The droning sound of the solemn funeral march music, bells tolling, and the glum faces of everyone - the elderly royals in particular - taking part in the arduous funeral procession as it slowly trundled back and forth was quite a sight to behold (especially watching the processing turning corners - wow... that's a thing of beauty). A very very sad moment in time is the most fitting way to describe it.
What saved the moment from slipping into being depressing though was that it looked to be a sunny / fine weather day in London. It's very fortunate that the day had not turned out to involve torrential rain - that would've made a sad situation overwhelmingly depressing.
Especially striking was the radiant sunshine as Her Majesty departed London in her custom Jaguar hearse for the last time, flanked by miles of her people - 10, 20 people deep in places, some way up embankment, others throwing roses on to the road as the convoy passed. That sunshine was as if it Queen were smiling down on us, reminding us that while it was a sad occasion, it was also a time to celebrate a long life well lived.
As the BBC commentators noted, it had been raining the last few days, but late the day before, the rain had cleared and there had been a rainbow in the sky - much like shortly after Her Majesty's death had been announced.
Another interesting piece of commentary around this time is how the procession passed by so many London landmarks (I agree - it was a fabulous tourism advertisement for the UK - Makes me want to head over there for a visit even more in a few years time, once the pandemic definitely winds down) including the Royal Albert Hall, which had been built by Queen Victoria in memory of her beloved husband. It's indeed worth wondering what sort of monument the world might want to construct in Queen Elizabeth II's honour.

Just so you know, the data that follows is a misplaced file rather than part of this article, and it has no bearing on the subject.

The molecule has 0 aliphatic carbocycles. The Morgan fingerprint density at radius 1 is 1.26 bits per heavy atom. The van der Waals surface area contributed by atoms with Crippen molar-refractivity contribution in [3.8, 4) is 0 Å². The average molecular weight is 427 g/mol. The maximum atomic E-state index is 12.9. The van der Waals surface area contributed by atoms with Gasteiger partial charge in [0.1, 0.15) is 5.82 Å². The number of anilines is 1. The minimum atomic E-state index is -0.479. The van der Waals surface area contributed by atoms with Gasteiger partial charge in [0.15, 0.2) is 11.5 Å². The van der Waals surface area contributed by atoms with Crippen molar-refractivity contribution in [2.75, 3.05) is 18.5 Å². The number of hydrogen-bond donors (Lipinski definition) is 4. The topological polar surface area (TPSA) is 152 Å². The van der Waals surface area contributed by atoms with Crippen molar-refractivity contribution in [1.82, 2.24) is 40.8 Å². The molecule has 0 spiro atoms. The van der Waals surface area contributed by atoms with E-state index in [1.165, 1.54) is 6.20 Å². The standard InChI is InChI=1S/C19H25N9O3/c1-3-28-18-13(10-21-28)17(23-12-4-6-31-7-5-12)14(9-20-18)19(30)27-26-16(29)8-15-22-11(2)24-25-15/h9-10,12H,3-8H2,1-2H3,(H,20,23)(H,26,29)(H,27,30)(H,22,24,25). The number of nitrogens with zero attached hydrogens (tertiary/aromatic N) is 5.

(Speaking of the Royal Albert Hall, after wondering about it for a few years, in the span of the last few weeks, I've seen a lot more of it - thanks in part to a fascinating Tom Scott video about the roof structure)
Picking up another point from earlier, when the Brits do formal pageantry, they really do turn it on. Never before have I seen so many of the royal guard uniforms in such detail - and some of those are quite spectacular - from those golden flocked trumpeters, the red yeomen (?) with the white line patterns, to those ones taking part in the procession dressed in what looked like shields / coats of arms crossed with a dalek. It was also interesting seeing some of the beefeaters with blue lowers stuck on the right side of their hats - wonder what the story is there.
As an important moment in world history, really nothing gets bigger than the events we witnessed last night. A really momentous occasion, where the whole world was gathered together in grief and respect for a much loved, long serving, and unique monarch. May you soul rest in piece Your Majesty. Thank you for everything. Farewell.
One final note is that this marks an interesting point in the world's battle with Covid. Seeing all these crowds gathered together again, with barely any face masks in sight anymore - it's like we're seeing the world finally celebrating the vanquishing of Covid. Watching the events last night unfold, it is hard to believe what might have happened if the Queen had ended up dying last year, or even a few months ago. How would that have affected the world's ability to properly mourn her passing and to give her a proper send off? (Lots of people have passed away over the past few years, and have had to be farewelled in really heartbreaking ways, if at all).
So it's rather fortunate that when the Queen died, it was when the weather was still temperate, the pandemic was in remission, and the UK economy was in dire need of a boost in light of a looming energy crisis, and/or enduring summer of cost of living pains. In this sense, even in death, Her Majesty still performed one last duty for her people.
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